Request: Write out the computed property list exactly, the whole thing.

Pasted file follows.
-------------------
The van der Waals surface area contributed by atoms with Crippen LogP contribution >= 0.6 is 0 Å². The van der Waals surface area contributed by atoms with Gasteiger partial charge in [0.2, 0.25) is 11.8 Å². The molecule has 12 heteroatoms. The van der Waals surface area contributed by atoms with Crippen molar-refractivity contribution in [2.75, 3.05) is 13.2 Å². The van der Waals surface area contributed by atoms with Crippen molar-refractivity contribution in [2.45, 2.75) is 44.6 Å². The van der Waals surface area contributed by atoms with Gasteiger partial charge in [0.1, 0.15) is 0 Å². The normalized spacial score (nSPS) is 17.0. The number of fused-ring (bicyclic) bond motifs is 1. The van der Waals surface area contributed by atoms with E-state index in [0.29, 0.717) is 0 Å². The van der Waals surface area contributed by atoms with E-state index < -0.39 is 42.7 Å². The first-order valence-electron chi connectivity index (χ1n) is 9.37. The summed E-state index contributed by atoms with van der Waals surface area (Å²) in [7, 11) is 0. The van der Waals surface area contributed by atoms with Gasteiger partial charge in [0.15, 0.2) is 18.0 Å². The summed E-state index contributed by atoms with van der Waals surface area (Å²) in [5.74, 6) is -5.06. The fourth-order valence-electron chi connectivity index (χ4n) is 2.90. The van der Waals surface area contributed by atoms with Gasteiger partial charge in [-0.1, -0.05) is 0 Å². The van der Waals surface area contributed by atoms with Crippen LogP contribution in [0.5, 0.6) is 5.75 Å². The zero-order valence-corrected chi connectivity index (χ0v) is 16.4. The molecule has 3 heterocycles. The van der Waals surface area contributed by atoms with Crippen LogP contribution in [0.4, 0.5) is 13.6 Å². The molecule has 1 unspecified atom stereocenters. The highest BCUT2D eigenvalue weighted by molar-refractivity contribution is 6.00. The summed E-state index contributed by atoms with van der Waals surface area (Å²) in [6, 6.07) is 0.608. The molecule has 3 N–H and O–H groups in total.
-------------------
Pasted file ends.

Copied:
The van der Waals surface area contributed by atoms with Crippen LogP contribution >= 0.6 is 0 Å². The van der Waals surface area contributed by atoms with Gasteiger partial charge in [0.2, 0.25) is 11.8 Å². The molecule has 12 heteroatoms. The van der Waals surface area contributed by atoms with Crippen molar-refractivity contribution in [2.75, 3.05) is 13.2 Å². The van der Waals surface area contributed by atoms with Crippen molar-refractivity contribution in [2.45, 2.75) is 44.6 Å². The van der Waals surface area contributed by atoms with Gasteiger partial charge in [0.1, 0.15) is 0 Å². The normalized spacial score (nSPS) is 17.0. The number of fused-ring (bicyclic) bond motifs is 1. The van der Waals surface area contributed by atoms with E-state index in [0.29, 0.717) is 0 Å². The van der Waals surface area contributed by atoms with E-state index < -0.39 is 42.7 Å². The first-order valence-electron chi connectivity index (χ1n) is 9.37. The summed E-state index contributed by atoms with van der Waals surface area (Å²) in [7, 11) is 0. The van der Waals surface area contributed by atoms with Gasteiger partial charge in [0.15, 0.2) is 18.0 Å². The summed E-state index contributed by atoms with van der Waals surface area (Å²) in [5.74, 6) is -5.06. The fourth-order valence-electron chi connectivity index (χ4n) is 2.90. The van der Waals surface area contributed by atoms with Gasteiger partial charge in [-0.1, -0.05) is 0 Å². The van der Waals surface area contributed by atoms with Crippen LogP contribution in [0.5, 0.6) is 5.75 Å². The zero-order valence-corrected chi connectivity index (χ0v) is 16.4. The molecule has 3 heterocycles. The van der Waals surface area contributed by atoms with Crippen LogP contribution in [0.4, 0.5) is 13.6 Å². The molecule has 1 unspecified atom stereocenters. The highest BCUT2D eigenvalue weighted by molar-refractivity contribution is 6.00. The summed E-state index contributed by atoms with van der Waals surface area (Å²) in [6, 6.07) is 0.608. The molecule has 3 N–H and O–H groups in total.